The first release of captive-bred mountain chickens back into the wild.

Stitches being removed pre-release
The stitches left from transmitter implantation are removed pre-release

Today was a very special day. At about 2pm we all headed to the holding facility and began the task of getting a group of 17 frogs ready for release. Javier removed the stitches from each in turn, we took pre-release biometric data, checked the frequency and strength of each frog’s transmitter, popped them into individual bags, and finally inside boxes full of shredded paper for a comfy ride. The boxes were then loading into the trucks and driven across the island to the release site.

Frogs being carried into the forest for release
Javier carries a box of mountain chickens into the forest for release

Once there, we carried the mountain chickens into the forest. Walking the familiar trail with boxes in our arms to the specific release sites was poignant: we were bringing back captive-bred animals into the environment they have evolved to be in, to help try to save the species from the brink of extinction.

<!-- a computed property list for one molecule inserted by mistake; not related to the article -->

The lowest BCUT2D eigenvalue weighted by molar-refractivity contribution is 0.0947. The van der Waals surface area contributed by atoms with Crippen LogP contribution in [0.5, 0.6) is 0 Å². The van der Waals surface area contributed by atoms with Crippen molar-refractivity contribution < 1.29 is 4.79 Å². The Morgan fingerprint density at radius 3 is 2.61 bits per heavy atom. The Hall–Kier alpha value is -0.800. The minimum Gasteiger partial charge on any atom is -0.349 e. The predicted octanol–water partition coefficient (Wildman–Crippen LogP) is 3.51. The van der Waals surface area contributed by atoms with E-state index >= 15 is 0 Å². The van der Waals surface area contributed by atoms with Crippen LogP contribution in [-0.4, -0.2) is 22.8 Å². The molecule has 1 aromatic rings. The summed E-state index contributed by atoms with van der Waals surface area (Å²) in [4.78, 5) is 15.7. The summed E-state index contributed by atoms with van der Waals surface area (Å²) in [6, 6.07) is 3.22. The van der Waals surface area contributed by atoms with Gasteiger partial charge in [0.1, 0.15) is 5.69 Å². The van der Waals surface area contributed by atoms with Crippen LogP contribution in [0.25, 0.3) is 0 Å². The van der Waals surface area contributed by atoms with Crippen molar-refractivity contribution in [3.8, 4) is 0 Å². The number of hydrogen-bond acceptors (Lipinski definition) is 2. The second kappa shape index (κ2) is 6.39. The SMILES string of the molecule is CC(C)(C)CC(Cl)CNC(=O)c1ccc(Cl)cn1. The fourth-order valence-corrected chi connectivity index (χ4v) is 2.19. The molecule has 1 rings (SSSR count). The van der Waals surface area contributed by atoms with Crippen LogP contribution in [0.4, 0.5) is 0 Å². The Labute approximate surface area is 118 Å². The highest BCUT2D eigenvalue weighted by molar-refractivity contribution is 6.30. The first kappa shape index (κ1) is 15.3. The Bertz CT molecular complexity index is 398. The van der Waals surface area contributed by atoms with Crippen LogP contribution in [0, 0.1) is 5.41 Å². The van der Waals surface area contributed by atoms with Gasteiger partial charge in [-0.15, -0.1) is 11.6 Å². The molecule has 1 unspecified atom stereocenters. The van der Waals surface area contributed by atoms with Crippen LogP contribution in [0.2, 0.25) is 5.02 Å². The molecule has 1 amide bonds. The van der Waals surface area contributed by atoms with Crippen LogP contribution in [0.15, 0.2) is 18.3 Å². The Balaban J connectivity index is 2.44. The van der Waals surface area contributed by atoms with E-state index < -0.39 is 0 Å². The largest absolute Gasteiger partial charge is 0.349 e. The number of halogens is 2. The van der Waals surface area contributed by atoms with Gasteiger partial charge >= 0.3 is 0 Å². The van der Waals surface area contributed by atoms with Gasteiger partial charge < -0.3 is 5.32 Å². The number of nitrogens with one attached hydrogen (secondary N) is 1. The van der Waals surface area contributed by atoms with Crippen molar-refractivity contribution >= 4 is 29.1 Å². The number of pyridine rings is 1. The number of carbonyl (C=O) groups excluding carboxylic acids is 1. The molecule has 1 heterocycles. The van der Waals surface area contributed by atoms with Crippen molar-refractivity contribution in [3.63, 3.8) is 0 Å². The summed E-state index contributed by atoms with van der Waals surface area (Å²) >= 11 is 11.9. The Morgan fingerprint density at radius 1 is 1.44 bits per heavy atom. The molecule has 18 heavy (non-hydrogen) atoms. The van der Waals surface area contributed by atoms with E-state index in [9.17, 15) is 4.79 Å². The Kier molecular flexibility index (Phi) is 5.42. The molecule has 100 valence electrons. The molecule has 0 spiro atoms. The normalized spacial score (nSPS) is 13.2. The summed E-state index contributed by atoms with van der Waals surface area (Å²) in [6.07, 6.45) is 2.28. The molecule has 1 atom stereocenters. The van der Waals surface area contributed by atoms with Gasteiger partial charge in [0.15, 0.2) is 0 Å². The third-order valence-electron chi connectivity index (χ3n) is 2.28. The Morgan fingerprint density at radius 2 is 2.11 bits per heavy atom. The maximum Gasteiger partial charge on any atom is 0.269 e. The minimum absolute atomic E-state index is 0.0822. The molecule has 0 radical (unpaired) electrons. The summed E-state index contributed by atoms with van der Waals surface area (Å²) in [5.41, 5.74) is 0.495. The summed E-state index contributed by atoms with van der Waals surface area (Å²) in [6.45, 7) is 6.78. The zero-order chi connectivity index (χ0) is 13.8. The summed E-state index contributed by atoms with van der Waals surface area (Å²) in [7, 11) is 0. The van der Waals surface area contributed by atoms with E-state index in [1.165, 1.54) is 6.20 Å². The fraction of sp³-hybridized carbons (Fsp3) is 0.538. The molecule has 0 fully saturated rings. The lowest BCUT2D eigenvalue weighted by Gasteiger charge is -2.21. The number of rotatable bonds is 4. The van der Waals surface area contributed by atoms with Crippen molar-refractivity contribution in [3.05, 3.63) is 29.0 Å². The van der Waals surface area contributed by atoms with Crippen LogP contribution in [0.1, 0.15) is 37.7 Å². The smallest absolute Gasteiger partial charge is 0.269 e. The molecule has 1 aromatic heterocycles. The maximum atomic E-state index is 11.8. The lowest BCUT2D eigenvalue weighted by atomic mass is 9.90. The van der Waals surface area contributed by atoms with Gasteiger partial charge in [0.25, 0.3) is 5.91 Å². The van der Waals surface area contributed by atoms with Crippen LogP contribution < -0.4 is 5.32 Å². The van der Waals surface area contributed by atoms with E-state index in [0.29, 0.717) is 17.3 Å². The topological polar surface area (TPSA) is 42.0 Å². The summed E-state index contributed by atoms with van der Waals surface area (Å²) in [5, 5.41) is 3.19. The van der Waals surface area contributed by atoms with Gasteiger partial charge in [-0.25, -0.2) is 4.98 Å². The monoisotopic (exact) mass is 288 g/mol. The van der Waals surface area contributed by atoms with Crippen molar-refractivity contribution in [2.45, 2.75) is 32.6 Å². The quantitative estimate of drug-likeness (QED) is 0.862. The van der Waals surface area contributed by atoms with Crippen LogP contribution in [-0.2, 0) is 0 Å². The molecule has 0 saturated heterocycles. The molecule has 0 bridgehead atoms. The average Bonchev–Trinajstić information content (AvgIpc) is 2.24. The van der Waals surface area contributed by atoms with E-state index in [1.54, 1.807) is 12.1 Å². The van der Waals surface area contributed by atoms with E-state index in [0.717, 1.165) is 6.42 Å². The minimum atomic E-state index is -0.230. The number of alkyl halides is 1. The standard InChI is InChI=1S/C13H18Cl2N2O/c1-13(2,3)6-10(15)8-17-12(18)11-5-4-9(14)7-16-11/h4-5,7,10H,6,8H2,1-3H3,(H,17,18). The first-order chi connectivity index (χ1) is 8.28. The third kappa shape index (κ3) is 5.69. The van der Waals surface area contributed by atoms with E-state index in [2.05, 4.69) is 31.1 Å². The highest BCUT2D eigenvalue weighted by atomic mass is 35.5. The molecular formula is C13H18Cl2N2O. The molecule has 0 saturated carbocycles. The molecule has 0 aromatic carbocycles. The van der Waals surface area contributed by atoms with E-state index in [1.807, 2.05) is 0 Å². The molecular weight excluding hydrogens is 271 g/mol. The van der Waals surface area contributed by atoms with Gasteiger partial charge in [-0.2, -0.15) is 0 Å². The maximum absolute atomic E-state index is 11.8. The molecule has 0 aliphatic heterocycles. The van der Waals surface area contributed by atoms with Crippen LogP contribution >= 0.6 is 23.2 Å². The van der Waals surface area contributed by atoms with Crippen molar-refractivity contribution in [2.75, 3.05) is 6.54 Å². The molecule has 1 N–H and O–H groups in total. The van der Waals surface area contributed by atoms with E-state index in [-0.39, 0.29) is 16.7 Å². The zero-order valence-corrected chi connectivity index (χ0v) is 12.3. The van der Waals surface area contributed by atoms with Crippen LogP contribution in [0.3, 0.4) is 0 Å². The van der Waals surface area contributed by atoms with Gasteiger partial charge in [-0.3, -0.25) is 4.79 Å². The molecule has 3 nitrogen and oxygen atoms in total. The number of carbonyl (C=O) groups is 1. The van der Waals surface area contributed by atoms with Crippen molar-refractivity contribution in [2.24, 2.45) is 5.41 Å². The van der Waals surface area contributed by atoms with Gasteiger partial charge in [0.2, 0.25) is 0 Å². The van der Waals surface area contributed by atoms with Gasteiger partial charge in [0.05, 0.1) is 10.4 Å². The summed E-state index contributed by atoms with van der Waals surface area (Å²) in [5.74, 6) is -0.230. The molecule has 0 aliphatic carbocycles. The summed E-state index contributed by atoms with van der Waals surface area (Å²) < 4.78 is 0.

We brought a couple of tents to the release site to create a ‘soft release’ for the frogs. A ‘soft release’ gives a bit more of an introduction to forest life for the frogs, and gives them chance to quieten down after being transported, rather than just putting them straight on

to the forest floor from the box. We set the tents up at the release sites and put some leaf litter inside, then let the frogs out of the bags inside the tents. We left them for about an hour to settle down, and then at dusk we unzipped the door and waited…

Tents used for a 'soft release'
We used small camping tents to give the frogs a more gentle introduction to forest life at first

It seemed the frogs quite liked the tents, so after waiting about 30 minutes with the door open we did have to encourage them to hop out of the tent and explore their new home…lifting one end of the tent made the release somewhat gravity-assisted! They soon got the hang of what was going on and made a bid for freedom, one even ate a gecko as soon as it jumped out.

We just sat quietly and watched them either bound into the ghaut or up the hill a bit, and could hear calls by the time it was time for us to leave them to it. Mountain chickens were officially released into their native habitat and home of Montserrat. We were all sending them off with good luck vibes for the night, and eagerly awaited tracking them the next day to see where they had settled.

One frog makes a bid for freedom out of the tent
One frog makes a bid for freedom...out of the tent and into the forest!


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